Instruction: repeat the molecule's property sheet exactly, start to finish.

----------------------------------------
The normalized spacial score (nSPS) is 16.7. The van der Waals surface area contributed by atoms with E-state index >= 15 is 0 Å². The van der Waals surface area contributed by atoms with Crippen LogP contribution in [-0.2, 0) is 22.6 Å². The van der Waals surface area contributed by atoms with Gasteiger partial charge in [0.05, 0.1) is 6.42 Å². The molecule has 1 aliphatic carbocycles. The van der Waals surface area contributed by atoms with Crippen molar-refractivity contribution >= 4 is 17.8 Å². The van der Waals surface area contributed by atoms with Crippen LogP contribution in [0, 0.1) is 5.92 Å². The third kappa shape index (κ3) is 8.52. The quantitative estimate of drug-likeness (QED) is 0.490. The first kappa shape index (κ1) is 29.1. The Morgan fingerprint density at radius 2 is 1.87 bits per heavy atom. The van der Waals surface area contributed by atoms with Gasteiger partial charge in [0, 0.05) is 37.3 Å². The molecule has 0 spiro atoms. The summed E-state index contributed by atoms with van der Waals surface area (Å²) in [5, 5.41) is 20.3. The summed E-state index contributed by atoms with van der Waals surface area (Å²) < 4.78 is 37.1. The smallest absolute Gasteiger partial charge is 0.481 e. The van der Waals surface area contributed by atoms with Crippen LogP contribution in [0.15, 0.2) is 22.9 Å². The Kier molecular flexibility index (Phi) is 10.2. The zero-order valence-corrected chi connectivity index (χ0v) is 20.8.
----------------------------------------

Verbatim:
The normalized spacial score (nSPS) is 16.7. The van der Waals surface area contributed by atoms with E-state index >= 15 is 0 Å². The van der Waals surface area contributed by atoms with Crippen LogP contribution in [-0.2, 0) is 22.6 Å². The van der Waals surface area contributed by atoms with Gasteiger partial charge in [0.05, 0.1) is 6.42 Å². The molecule has 1 aliphatic carbocycles. The van der Waals surface area contributed by atoms with Crippen molar-refractivity contribution >= 4 is 17.8 Å². The van der Waals surface area contributed by atoms with Crippen LogP contribution in [0, 0.1) is 5.92 Å². The third kappa shape index (κ3) is 8.52. The quantitative estimate of drug-likeness (QED) is 0.490. The first kappa shape index (κ1) is 29.1. The Morgan fingerprint density at radius 2 is 1.87 bits per heavy atom. The van der Waals surface area contributed by atoms with Gasteiger partial charge in [0, 0.05) is 37.3 Å². The molecule has 0 spiro atoms. The summed E-state index contributed by atoms with van der Waals surface area (Å²) in [5, 5.41) is 20.3. The summed E-state index contributed by atoms with van der Waals surface area (Å²) < 4.78 is 37.1. The smallest absolute Gasteiger partial charge is 0.481 e. The van der Waals surface area contributed by atoms with Crippen LogP contribution in [0.15, 0.2) is 22.9 Å². The Kier molecular flexibility index (Phi) is 10.2. The zero-order valence-corrected chi connectivity index (χ0v) is 20.8.